Figure 7. Uridine nucleoside analogues C5′-triazole modified sugars.
Figure 7. Uridine nucleoside analogues C5′-triazole modified sugars.
Molecules 17 12665 g007

2.2.3. C2′-Modified Sugars

The last optional position to modify at the furanose sugar moiety in nucleic acid residues while remaining within the scope of this review is the C2′ position. Unlike the C3′ and C5′ positions, nucleic acids containing C2′ sugar modifications can still be incorporated throughout synthetic oligonucleotides since this position does not typically participate in strand elongation. Towards the development of C2′ modified nucleoside monomers, Liebscher and colleagues devised a method of click-appending cholesterol molecules with variable-length aliphatic linkers to the C2′ position of uridine [109]. Using various solid-state and 2D-NMR spectroscopic techniques, this group verified that compound 49 (Figure 8) containing a cholesterol group tethered to the C2′ sugar position through a triazole moiety could anchor to 1-palmitoyl-2-oleoyl-sn-glycero-3-phosphocholine (POPC) membranes. Capitalizing on the successful design of double-headed nucleosides for potential therapeutic applications or for DNA and RNA structural studies [114], another group extended the design by attaching nucleobases to various positions of the sugar moiety, particularly the C2′ position [48]. Incorporating compounds 50 into duplex DNA or RNA molecules, Nielsen and colleagues studied the effects of these double-headed derivatives on nucleic acid secondary structures.
Based on their previous work with 2′-azido modified 2′-deoxyuridine/adenosine analogues which were compatible with siRNA constructs [115], Fauster et al. extended the work by producing cytidine and guanosine 2′-azido modified analogues [108]. The synthetic assembly of oligonucleotides using phosphoramidite chemistry has generally proven incompatible with azides. In the presence of P(III), azides have proven to be highly susceptible to the Staudinger reduction [116]. It is for this reason that most groups who wish to click-derivatize their oligonucleotides, tend to append alkyne groups to their oligomers in preparation for cyclizing with azide-functionalized molecules. Despite these findings, Fauster et al. went ahead to prove that azide functional groups at the furanose C2′-position are compatible with the steps of automated oligonucleotide synthesis (Scheme 10) [108].
Scheme 10. RNA synthesis using phosphoramidite chemistry in the presence of free azide moieties and their compatibility with the chemistry.
Scheme 10. RNA synthesis using phosphoramidite chemistry in the presence of free azide moieties and their compatibility with the chemistry.
Molecules 17 12665 g025
Phosphoramidites 48 were site-specifically incorporated into the growing oligonucleotide to place the C2′ azide in the desired position(s), using 1-(mesitylene-2-sulfonyl)-3-nitro-1,2,4-triazole (MSNT) [117] as an activator. Automated addition of remaining residues continued without affecting the free azide moieties on the oligomer. The resulting azido-siRNAs were then post-synthetically labelled with the fluorophore F545 through the CuAAC. Even though pyrene is commonly used as a fluorescent label due to its innate character as a fluorophore [118], this next group used this aromatic functionality to produce non-discriminatory DNA and RNA probes [110]. These universal probes can be useful when the target sequence contains a couple of unknown residues. In the presence of mismatched sequences or abasic sites, compound 51 (Figure 8) was least discriminating as determined by the minimal perturbations in probe:target duplex Tms. The tentative explanation for this behavior is that the pyrene substituent is intercalating into the duplex core and pushing out the opposing nucleobase, thus allowing for universal hybridization devoid of a Watson-Crick interaction.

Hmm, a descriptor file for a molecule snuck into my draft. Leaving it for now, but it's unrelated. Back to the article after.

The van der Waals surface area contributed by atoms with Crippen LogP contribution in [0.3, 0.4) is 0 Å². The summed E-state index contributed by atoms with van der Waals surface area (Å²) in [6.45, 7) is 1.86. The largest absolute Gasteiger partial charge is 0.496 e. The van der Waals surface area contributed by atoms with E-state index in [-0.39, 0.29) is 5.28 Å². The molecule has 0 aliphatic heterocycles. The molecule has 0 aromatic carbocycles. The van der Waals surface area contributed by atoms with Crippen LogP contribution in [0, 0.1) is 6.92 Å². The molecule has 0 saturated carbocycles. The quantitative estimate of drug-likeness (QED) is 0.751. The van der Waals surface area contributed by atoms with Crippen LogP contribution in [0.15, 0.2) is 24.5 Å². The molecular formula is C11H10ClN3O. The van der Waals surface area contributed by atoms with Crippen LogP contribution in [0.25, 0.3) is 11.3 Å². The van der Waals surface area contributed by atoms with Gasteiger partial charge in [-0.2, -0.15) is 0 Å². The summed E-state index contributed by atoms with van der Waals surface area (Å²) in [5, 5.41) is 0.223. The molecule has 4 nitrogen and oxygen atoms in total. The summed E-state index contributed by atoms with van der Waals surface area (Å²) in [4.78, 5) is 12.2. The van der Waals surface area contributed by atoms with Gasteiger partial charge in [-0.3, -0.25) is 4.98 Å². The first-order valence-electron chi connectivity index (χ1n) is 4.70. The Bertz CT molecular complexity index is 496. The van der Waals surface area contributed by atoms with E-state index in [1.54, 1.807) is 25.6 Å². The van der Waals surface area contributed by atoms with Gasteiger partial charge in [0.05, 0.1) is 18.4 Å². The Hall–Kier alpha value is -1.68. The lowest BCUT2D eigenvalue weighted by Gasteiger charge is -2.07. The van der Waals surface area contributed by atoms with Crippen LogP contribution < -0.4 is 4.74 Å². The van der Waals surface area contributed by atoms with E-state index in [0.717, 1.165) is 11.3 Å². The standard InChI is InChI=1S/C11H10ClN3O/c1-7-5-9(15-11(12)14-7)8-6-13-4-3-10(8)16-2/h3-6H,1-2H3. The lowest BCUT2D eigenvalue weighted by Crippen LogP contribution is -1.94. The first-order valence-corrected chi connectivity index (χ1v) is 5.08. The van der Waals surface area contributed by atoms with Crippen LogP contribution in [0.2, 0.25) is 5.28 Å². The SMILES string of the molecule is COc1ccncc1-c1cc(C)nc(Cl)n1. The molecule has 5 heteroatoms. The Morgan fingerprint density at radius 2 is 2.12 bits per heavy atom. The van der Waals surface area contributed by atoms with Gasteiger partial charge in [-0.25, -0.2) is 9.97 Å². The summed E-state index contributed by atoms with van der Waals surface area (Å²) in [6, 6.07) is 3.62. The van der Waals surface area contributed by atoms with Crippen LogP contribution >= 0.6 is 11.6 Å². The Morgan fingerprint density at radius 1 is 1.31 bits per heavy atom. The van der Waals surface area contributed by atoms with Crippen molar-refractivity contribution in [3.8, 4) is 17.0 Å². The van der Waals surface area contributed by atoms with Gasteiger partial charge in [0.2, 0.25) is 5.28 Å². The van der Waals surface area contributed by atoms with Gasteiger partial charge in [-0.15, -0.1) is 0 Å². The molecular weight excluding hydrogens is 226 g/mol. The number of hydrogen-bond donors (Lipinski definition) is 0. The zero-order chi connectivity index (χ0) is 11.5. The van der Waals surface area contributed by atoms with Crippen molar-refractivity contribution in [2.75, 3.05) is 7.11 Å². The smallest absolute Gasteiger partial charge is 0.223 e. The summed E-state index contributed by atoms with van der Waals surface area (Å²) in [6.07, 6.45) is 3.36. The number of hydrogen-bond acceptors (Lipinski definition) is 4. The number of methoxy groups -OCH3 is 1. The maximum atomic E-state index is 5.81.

Figure 8. Structures of C2′-triazole modified nucleosides.
Figure 8. Structures of C2′-triazole modified nucleosides.
Molecules 17 12665 g008

2.3. Backbone Modifications

The goals which stem from modifying all three key areas of nucleic acids are relatively the same, in that all studies pursue the advancement of both structural and functional characteristics of nucleic acid-based derivatives. In order to retain or to enhance properties which are favorable for ASO and siRNA-based constructs, modifications at the site of the backbone are also of great interest. Examples of areas which would benefit from backbone-targeted modifications include the production of longer or multi-branched oligonucleotides and synthetic genes. Currently, there is an upper limit of approximately 100 bases in the length of DNA by using traditional DNA and RNA synthesis techniques such as solid-phase phosphoramidite chemistry [119]. To overcome this size limitation, a new class of backbone-modified oligonucleotides that utilize the 1,4-disubstituted 1,2,3-triazole as the internucleotide linkage has emerged in the last decade [26,120]. Another attractive feature in utilizing triazole-linked oligonucleotides is the enhanced resistance towards endo- and exonuclease-mediated cleavage, which improves construct bioavailability within physiological environments [2,8,19].

2.3.1. DNA Backbone Modification